Kohli fifty books No. 2 spot for RCB
Royal Challengers Bangalore 139 for 4 (Kohli 54*) beat Delhi Daredevils 138 for 8 (de Kock 60, Chahal 3-32) by six wickets
Scorecard and ball-by-ball details
It seemed a little like grandstanding when Virat Kohli said he "loved" that Royal Challengers Bangalore had to win four out of four matches to quality for the playoffs. That was two weeks ago, when his team was placed sixth and he had recorded his first single-digit score of the season. Since then the lowest Kohli has been dismissed for is 109 and Royal Challengers have racked up the back-to-back wins they needed. Their six-wicket dismantling of Delhi Daredevils on Sunday took them up to second place on the points table, a qualifier at home and a second shot at a place in the IPL final.
Raipur provided the toughest batting conditions yet for Royal Challengers this season. The pitch had extra bounce, and the boundaries were long enough that top edges and mis-hits didn't simply skip away. Their bowlers made use of both and strangled Daredevils to 138 for 8. That Quinton de Kock contributed 60 of those runs exemplifies the lack of application from the rest of the Daredevils batsmen.
Kohli understood hitting through the line wasn't prudent. When he had tried to do so in the sixth over, a good length ball from Chris Morris had straightened, kissed the edge and fell short of Karun Nair at first slip. Royal Challengers had already lost Chris Gayle and AB de Villiers. Losing the man who has averaged nearly 100 in T20 cricket in 2016 too could have been catastrophic.
Kohli, though, refused to give his wicket away. He concentrated on the singles and twos and barring a pristine on-drive that totally disrespected a good length ball on middle stump and an inside edge to fine leg, the rest of his six fours came off deliveries that were short, down leg or overpitched. He struck the winning runs with 11 balls to spare and his unbeaten 45-ball 54 propelled his average above 100 in 2016.
The most pleasing aspect of the Royal Challengers' victory, however, lay in the efficiency of their bowlers. Left-arm seamer S Aravind made the first blow immediately after de Kock catch was dropped off his bowling. Yuzvendra Chahal did not spin the ball much, but he was able to make it kick up off the pitch. That aspect accounted for two of his three wickets - Sanju Samson was caught behind attempting a late cut and de Kock holed out to long-off.
On both occasions the batsman had seemed rather unhappy. Samson felt he did not nick it, but replays suggested the ball had run off the face and into wicketkeeper KL Rahul's gloves. De Kock was stopped before he left the ground so the umpires could check the no-ball. Replays in this case indicated Chahal had overstepped, but the third umpire Virender Sharma disagreed.
Bad luck, however, was a distant second in the list of reasons why Daredevils, having won five out of seven matches at the start of the season, crashed out. Tweaks in selection - some forced by injury and others strategic - didn't give them continuity. On Sunday, they dropped JP Duminy, who was out of form but had the experience to come good in a crunch match, for Sam Billings, who hadn't played since May 7.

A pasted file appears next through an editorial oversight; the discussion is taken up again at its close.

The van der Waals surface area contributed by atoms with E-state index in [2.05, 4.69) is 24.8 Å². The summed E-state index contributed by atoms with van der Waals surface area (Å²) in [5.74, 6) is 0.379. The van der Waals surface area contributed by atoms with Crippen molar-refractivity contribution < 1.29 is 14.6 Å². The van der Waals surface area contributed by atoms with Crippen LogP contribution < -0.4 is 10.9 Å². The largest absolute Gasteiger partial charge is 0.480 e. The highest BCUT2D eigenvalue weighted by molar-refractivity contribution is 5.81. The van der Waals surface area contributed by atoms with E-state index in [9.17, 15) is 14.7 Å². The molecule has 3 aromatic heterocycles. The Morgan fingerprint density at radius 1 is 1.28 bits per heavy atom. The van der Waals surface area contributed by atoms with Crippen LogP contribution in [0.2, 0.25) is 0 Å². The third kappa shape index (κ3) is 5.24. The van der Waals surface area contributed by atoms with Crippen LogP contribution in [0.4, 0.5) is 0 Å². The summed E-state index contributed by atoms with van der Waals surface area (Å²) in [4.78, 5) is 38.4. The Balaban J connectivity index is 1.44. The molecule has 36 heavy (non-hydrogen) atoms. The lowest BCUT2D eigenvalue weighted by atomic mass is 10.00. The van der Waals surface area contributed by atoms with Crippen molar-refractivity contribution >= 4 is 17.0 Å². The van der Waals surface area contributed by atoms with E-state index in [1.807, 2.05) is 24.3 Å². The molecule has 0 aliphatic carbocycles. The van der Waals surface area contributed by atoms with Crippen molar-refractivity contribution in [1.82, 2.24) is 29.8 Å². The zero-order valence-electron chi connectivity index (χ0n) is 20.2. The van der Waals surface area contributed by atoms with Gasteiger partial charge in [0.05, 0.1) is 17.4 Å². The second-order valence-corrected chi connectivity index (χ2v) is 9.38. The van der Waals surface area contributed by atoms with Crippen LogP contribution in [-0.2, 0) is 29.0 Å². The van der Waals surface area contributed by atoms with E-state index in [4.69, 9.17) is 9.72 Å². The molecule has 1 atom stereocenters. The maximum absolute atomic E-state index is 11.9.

The other change, Morris, worked a little better. He was held back until No. 8 - another questionable move - and struck and unbeaten 27 off 13 balls. His height and hit-the-deck style of bowling had Gayle bowled off the inside edge in the second over. Daredevils built on that in the next over when a Zaheer Khan delivery got big on de Villiers and had him spooning a catch to cover point. At 17 for 2, Royal Challengers needed a partnership. They got one as Rahul lent a hand to Kohli and the 66 runs they added took the team within striking distance of victory.
The Daredevils innings had cried out for two batsmen to take responsibility like that. De Kock, brought up on the fast and bouncy tracks in Johannesburg, did well to keep one end ticking along. His six down the ground off Aravind was simple and brutal and a four to fine leg off a ball that had been outside off showcased his inventiveness. But his partners were less adept at coping with the pitch and the nagging bowling.
Rishabh Pant nicked off for 1 to Aravind. Karun Nair was caught brilliantly on the boundary by Kohli, who had tracked the ball down from mid-off. Samson played an excellent slog sweep by smothering Chahal's legspin but fell the next ball. Billings could not get on top of a Chris Jordan delivery and was caught by a diving Gayle at point. Pawan Negi, elevated to No. 6, to hit the legspinner and left-arm spinner Iqbal Abdulla off their line was dismissed for 6 off 12 and Carlos Brathwaite guided his second ball to point. Daredevils lost five wickets for 36 runs and lurched from 71 for 2 in the 10th over to 107 for 7 in the 17th. A recovery from there was just too much of an ask.
Alagappan Muthu is a sub-editor at ESPNcricinfo